Except Mueller didn't exonerate the president when it comes to obstruction of justice.

"[W]hile this report does not conclude that the President committed a crime, it also does not exonerate him."

What Trump is forgetting on health care

Trump has forgotten something very important as he's promised to move forward on health care, and as he's claimed the GOP will be the party of health care.


Republicans no longer control the House of Representatives, and any health care bill would have to clear the House --- probably first.

Senate Majority Leader Mitch McConnell hasn't forgotten that fact.

"I look forward to seeing what the president is proposing and what he can work out with the speaker," McConnell told Politico.

He added, "I am focusing on stopping the 'Democrats' Medicare for none' scheme."

Bottom line: Health care legislation - or more specifically, GOP-led health care - isn't passing Congress in 2019-2020.


Tweet of the day

2020 Vision: Beto's big Texas kickoff

On Saturday, Beto O'Rourke holds his kickoff rallies in Texas - starting in El Paso, then hitting Houston and then Austin.

And O'Rourke says there will be more than 1,000 watch parties across the country.

On the 2020 campaign trail today: Elizabeth Warren campaigns in Iowa… Seth Moulton hits the Hawkeye State, too… And John Delaney is in New Hampshire.

On the campaign trail Saturday: Besides O'Rourke kickoff in the Lone Star State, Warren, Delaney, Amy Klobuchar, Julian Castro and Tim Ryan are all in Iowa for the Open Markets/HuffPost candidate forum… And Tulsi Gabbard hits Los Angeles.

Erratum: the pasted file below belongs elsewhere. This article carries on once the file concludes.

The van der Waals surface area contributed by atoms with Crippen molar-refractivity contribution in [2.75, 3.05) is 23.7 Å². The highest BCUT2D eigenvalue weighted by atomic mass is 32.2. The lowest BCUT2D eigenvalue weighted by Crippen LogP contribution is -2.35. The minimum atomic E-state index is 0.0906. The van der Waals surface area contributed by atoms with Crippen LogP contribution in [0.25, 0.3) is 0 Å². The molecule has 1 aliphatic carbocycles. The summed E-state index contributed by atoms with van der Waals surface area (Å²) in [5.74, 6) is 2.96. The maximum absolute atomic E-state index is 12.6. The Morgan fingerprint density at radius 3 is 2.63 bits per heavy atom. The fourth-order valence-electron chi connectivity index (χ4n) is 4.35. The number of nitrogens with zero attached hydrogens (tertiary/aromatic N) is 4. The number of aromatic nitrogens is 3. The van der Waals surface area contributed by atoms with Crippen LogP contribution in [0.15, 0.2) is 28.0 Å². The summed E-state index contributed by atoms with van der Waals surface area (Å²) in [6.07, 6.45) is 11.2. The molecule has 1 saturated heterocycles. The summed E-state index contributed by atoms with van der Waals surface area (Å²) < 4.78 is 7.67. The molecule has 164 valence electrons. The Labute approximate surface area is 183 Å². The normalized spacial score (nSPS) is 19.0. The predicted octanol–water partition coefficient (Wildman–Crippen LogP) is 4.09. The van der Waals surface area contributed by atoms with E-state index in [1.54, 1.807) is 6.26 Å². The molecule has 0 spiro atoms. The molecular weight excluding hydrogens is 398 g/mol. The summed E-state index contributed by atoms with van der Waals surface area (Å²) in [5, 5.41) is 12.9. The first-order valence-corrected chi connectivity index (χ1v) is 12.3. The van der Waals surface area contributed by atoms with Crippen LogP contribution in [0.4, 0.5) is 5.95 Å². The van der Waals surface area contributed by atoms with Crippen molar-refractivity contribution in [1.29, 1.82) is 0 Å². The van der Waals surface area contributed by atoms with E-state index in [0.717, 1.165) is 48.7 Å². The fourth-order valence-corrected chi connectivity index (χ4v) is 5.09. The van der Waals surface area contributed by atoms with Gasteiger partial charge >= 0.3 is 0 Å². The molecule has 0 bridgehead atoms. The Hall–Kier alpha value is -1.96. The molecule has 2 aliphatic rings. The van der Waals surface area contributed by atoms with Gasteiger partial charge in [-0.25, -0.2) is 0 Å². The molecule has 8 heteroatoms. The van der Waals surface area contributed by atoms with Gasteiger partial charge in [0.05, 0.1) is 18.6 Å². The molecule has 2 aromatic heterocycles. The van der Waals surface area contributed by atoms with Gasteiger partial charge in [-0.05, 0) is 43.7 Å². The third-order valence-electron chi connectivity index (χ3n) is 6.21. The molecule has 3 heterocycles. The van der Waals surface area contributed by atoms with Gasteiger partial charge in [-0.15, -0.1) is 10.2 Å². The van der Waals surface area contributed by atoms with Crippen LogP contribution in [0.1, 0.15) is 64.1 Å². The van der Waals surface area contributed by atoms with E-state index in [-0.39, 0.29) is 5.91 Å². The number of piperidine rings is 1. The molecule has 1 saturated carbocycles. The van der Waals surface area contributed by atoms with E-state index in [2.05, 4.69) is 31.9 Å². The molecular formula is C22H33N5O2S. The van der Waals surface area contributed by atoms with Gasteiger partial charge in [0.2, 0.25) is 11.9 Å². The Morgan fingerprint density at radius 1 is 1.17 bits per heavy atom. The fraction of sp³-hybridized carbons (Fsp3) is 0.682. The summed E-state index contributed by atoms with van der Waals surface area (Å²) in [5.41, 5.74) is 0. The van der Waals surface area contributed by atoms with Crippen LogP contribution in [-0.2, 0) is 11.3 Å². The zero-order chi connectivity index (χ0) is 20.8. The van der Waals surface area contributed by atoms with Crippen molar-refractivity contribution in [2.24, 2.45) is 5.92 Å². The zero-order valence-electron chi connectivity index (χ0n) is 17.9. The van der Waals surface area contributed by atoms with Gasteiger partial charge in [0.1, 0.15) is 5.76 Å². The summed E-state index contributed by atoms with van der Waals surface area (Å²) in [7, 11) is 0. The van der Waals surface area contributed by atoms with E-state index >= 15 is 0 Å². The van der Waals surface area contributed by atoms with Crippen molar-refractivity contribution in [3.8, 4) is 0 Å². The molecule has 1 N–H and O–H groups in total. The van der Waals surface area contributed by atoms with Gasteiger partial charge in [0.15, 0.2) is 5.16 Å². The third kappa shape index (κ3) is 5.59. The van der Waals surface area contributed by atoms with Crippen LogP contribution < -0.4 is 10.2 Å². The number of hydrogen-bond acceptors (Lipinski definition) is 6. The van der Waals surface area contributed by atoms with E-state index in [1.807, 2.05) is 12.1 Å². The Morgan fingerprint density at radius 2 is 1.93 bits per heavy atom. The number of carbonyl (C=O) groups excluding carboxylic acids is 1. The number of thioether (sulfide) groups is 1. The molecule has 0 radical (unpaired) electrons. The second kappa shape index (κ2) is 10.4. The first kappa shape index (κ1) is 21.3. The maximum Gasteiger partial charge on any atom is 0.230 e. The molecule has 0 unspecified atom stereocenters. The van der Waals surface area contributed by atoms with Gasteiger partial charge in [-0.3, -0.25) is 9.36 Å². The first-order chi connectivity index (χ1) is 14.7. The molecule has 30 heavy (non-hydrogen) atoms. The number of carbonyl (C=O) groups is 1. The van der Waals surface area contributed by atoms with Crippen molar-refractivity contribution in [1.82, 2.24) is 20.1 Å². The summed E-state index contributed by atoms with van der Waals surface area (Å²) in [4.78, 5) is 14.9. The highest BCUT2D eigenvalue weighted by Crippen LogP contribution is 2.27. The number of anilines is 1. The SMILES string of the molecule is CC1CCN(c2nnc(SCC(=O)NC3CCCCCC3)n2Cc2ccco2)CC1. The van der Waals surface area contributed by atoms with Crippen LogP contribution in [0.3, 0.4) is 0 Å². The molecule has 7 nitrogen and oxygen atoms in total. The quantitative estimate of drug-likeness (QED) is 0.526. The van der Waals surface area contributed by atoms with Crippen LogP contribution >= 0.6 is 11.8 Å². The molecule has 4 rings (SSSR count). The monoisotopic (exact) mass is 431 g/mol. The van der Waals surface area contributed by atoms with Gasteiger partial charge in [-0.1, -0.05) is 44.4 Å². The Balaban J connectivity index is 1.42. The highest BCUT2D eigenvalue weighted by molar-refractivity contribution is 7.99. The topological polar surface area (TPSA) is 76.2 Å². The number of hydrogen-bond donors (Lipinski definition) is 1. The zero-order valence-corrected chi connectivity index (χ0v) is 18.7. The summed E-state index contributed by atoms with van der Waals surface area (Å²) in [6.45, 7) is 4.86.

On the campaign trail Sunday: Delaney remains in Iowa.


Data Download: The number of the day is … 56 percent

Fifty-six percent.

That's the share of Americans who say the president of the United States has done "too little" to distance himself from white nationalists, according to a new survey from the Pew Research Center.

Just 29 percent said Trump has done the "right amount" to distance himself from those groups, while seven percent said he has done "too much."

As you might expect, there's a yawning partisan gap. More than eight-in-10 Democrats — but just 26 percent of Republicans — believe Trump has done too little.

What's perhaps more surprising is that these numbers are virtually unchanged from December 2016, before Trump took office. That means before Charlottesville, the Pittsburgh synagogue shooting and the mosque attacks in New Zealand.


The Lid: You can't always get what you want

Don't miss the pod from yesterday, when we looked at how the narrative about what Democratic voters want isn't always matching up to the data.

ICYMI: News clips you shouldn't miss

Trump has reversed course on Special Olympics funding after days of Betsy DeVos's defense of proposed cuts.

Kim Jong Un didn't hold back with flattery for the president before last month's summit in Vietnam.

Trump's top pick for the No. 3 position at DOJ is withdrawing over years-old ties to an abortion rights organization.

Brexit was supposed to happen today. Instead, everyone's just confused.


Other news you shouldn't miss…

Trump agenda: Puerto Rico's governor fires back

Puerto Rico's governor is talking very tough about the Trump administration.

POLITICO finds that CMS administration Seema Verma has been spending millions to GOP consultants.

The Washington Post tries to answer the question: How did Trump avoid an interview with the special counsel?

2020: Looks like Bennet is getting close to yes

Michael Bennet looks like he's leaning toward a run.


POLITICO's latest Hickenlooper headline: "John Hickenlooper Is Running for President As Himself. Uh-Oh."

Pete Buttigieg is making inroads with progressives in the Bay Area.

Cory Booker is kicking off a big campaign tour on April 13.

Trump's 2020 team is targeting Virginia for the presidential race.